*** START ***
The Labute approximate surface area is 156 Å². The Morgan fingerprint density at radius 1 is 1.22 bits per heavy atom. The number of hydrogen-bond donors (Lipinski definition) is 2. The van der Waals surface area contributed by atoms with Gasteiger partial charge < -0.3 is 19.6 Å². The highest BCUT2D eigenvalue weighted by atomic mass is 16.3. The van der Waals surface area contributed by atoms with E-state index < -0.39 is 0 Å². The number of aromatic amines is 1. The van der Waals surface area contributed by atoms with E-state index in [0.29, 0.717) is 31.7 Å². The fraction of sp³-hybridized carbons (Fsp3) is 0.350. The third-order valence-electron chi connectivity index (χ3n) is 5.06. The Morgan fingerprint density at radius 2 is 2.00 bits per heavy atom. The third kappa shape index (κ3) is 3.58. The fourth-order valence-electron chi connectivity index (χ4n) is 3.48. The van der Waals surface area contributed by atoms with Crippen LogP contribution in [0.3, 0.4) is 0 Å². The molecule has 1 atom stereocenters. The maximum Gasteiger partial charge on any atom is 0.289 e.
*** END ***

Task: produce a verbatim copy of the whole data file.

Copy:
The Labute approximate surface area is 156 Å². The Morgan fingerprint density at radius 1 is 1.22 bits per heavy atom. The number of hydrogen-bond donors (Lipinski definition) is 2. The van der Waals surface area contributed by atoms with Gasteiger partial charge < -0.3 is 19.6 Å². The highest BCUT2D eigenvalue weighted by atomic mass is 16.3. The van der Waals surface area contributed by atoms with E-state index < -0.39 is 0 Å². The number of aromatic amines is 1. The van der Waals surface area contributed by atoms with E-state index in [0.29, 0.717) is 31.7 Å². The fraction of sp³-hybridized carbons (Fsp3) is 0.350. The third-order valence-electron chi connectivity index (χ3n) is 5.06. The Morgan fingerprint density at radius 2 is 2.00 bits per heavy atom. The third kappa shape index (κ3) is 3.58. The fourth-order valence-electron chi connectivity index (χ4n) is 3.48. The van der Waals surface area contributed by atoms with Crippen LogP contribution in [0.3, 0.4) is 0 Å². The molecule has 1 atom stereocenters. The maximum Gasteiger partial charge on any atom is 0.289 e.